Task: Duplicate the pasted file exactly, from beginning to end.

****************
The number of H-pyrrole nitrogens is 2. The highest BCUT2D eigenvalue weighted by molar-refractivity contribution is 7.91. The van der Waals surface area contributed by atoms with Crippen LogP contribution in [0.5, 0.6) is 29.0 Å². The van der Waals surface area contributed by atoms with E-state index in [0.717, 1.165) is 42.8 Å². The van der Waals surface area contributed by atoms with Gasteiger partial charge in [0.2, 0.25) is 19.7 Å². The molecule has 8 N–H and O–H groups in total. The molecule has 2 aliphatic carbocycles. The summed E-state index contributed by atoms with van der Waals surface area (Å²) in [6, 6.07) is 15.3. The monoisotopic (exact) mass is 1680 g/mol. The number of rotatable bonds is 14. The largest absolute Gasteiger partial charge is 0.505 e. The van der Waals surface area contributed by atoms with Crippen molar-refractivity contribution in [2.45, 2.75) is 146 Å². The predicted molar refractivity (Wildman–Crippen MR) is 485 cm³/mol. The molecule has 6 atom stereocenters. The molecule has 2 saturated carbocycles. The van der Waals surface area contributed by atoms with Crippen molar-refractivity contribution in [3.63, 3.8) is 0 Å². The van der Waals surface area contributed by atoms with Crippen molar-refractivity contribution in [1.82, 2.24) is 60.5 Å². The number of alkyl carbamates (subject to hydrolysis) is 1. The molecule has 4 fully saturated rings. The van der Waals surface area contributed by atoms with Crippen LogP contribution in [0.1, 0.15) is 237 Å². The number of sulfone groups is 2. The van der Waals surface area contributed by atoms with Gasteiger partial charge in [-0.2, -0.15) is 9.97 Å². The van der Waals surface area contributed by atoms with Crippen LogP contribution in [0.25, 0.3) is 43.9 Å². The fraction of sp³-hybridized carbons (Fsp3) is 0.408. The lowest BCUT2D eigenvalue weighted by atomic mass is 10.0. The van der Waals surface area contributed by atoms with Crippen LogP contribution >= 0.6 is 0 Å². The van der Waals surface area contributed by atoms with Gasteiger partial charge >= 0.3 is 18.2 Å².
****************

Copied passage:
The number of H-pyrrole nitrogens is 2. The highest BCUT2D eigenvalue weighted by molar-refractivity contribution is 7.91. The van der Waals surface area contributed by atoms with Crippen LogP contribution in [0.5, 0.6) is 29.0 Å². The van der Waals surface area contributed by atoms with E-state index in [0.717, 1.165) is 42.8 Å². The van der Waals surface area contributed by atoms with Gasteiger partial charge in [0.2, 0.25) is 19.7 Å². The molecule has 8 N–H and O–H groups in total. The molecule has 2 aliphatic carbocycles. The summed E-state index contributed by atoms with van der Waals surface area (Å²) in [6, 6.07) is 15.3. The monoisotopic (exact) mass is 1680 g/mol. The number of rotatable bonds is 14. The largest absolute Gasteiger partial charge is 0.505 e. The van der Waals surface area contributed by atoms with Crippen molar-refractivity contribution in [2.45, 2.75) is 146 Å². The predicted molar refractivity (Wildman–Crippen MR) is 485 cm³/mol. The molecule has 6 atom stereocenters. The molecule has 2 saturated carbocycles. The van der Waals surface area contributed by atoms with Crippen molar-refractivity contribution in [3.63, 3.8) is 0 Å². The van der Waals surface area contributed by atoms with Crippen molar-refractivity contribution in [1.82, 2.24) is 60.5 Å². The number of alkyl carbamates (subject to hydrolysis) is 1. The molecule has 4 fully saturated rings. The van der Waals surface area contributed by atoms with Crippen LogP contribution in [0.1, 0.15) is 237 Å². The number of sulfone groups is 2. The van der Waals surface area contributed by atoms with Gasteiger partial charge in [-0.2, -0.15) is 9.97 Å². The van der Waals surface area contributed by atoms with Crippen LogP contribution in [0.25, 0.3) is 43.9 Å². The fraction of sp³-hybridized carbons (Fsp3) is 0.408. The lowest BCUT2D eigenvalue weighted by atomic mass is 10.0. The van der Waals surface area contributed by atoms with Crippen LogP contribution >= 0.6 is 0 Å². The van der Waals surface area contributed by atoms with Gasteiger partial charge >= 0.3 is 18.2 Å².